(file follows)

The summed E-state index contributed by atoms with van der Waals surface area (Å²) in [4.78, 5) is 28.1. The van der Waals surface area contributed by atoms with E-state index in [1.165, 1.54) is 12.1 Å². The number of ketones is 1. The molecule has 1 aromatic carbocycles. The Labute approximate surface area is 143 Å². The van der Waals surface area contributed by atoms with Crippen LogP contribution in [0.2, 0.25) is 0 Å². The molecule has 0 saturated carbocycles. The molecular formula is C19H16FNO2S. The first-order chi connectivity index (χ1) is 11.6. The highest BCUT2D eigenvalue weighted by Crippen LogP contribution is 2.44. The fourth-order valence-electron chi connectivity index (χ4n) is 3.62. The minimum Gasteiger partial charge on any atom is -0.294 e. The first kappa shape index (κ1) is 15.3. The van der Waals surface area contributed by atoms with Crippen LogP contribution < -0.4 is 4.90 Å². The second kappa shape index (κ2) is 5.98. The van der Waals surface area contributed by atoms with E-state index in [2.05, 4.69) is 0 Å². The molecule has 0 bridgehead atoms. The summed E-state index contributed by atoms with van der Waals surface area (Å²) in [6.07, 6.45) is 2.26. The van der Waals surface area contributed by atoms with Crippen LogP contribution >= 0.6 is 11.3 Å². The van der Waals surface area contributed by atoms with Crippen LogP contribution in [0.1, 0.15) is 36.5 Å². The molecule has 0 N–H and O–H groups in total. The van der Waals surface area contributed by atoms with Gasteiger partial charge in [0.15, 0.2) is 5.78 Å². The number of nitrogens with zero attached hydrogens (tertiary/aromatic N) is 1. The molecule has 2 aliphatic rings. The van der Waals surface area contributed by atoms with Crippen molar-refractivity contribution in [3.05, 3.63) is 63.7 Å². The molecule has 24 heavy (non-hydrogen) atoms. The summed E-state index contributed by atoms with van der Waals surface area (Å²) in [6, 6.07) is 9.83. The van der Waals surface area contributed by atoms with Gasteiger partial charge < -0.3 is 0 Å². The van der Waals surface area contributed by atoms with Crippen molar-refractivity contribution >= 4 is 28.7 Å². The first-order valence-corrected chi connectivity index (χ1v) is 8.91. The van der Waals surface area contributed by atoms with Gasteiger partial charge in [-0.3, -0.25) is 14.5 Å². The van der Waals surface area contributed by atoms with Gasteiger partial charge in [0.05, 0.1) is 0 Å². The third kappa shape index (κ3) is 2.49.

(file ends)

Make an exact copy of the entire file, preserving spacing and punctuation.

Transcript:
The summed E-state index contributed by atoms with van der Waals surface area (Å²) in [4.78, 5) is 28.1. The van der Waals surface area contributed by atoms with E-state index in [1.165, 1.54) is 12.1 Å². The number of ketones is 1. The molecule has 1 aromatic carbocycles. The Labute approximate surface area is 143 Å². The van der Waals surface area contributed by atoms with Crippen LogP contribution in [0.2, 0.25) is 0 Å². The molecule has 0 saturated carbocycles. The molecular formula is C19H16FNO2S. The first-order chi connectivity index (χ1) is 11.6. The highest BCUT2D eigenvalue weighted by Crippen LogP contribution is 2.44. The fourth-order valence-electron chi connectivity index (χ4n) is 3.62. The minimum Gasteiger partial charge on any atom is -0.294 e. The first kappa shape index (κ1) is 15.3. The van der Waals surface area contributed by atoms with Crippen LogP contribution < -0.4 is 4.90 Å². The second kappa shape index (κ2) is 5.98. The van der Waals surface area contributed by atoms with E-state index in [2.05, 4.69) is 0 Å². The molecule has 0 bridgehead atoms. The summed E-state index contributed by atoms with van der Waals surface area (Å²) in [6.07, 6.45) is 2.26. The van der Waals surface area contributed by atoms with Crippen LogP contribution >= 0.6 is 11.3 Å². The van der Waals surface area contributed by atoms with Crippen LogP contribution in [0.1, 0.15) is 36.5 Å². The molecule has 0 N–H and O–H groups in total. The van der Waals surface area contributed by atoms with Gasteiger partial charge in [0.15, 0.2) is 5.78 Å². The number of nitrogens with zero attached hydrogens (tertiary/aromatic N) is 1. The molecule has 2 aliphatic rings. The van der Waals surface area contributed by atoms with Crippen molar-refractivity contribution in [3.05, 3.63) is 63.7 Å². The molecule has 24 heavy (non-hydrogen) atoms. The summed E-state index contributed by atoms with van der Waals surface area (Å²) in [6, 6.07) is 9.83. The van der Waals surface area contributed by atoms with Gasteiger partial charge < -0.3 is 0 Å². The van der Waals surface area contributed by atoms with Crippen molar-refractivity contribution >= 4 is 28.7 Å². The first-order valence-corrected chi connectivity index (χ1v) is 8.91. The van der Waals surface area contributed by atoms with Gasteiger partial charge in [-0.3, -0.25) is 14.5 Å². The van der Waals surface area contributed by atoms with Gasteiger partial charge in [0.05, 0.1) is 0 Å². The third kappa shape index (κ3) is 2.49.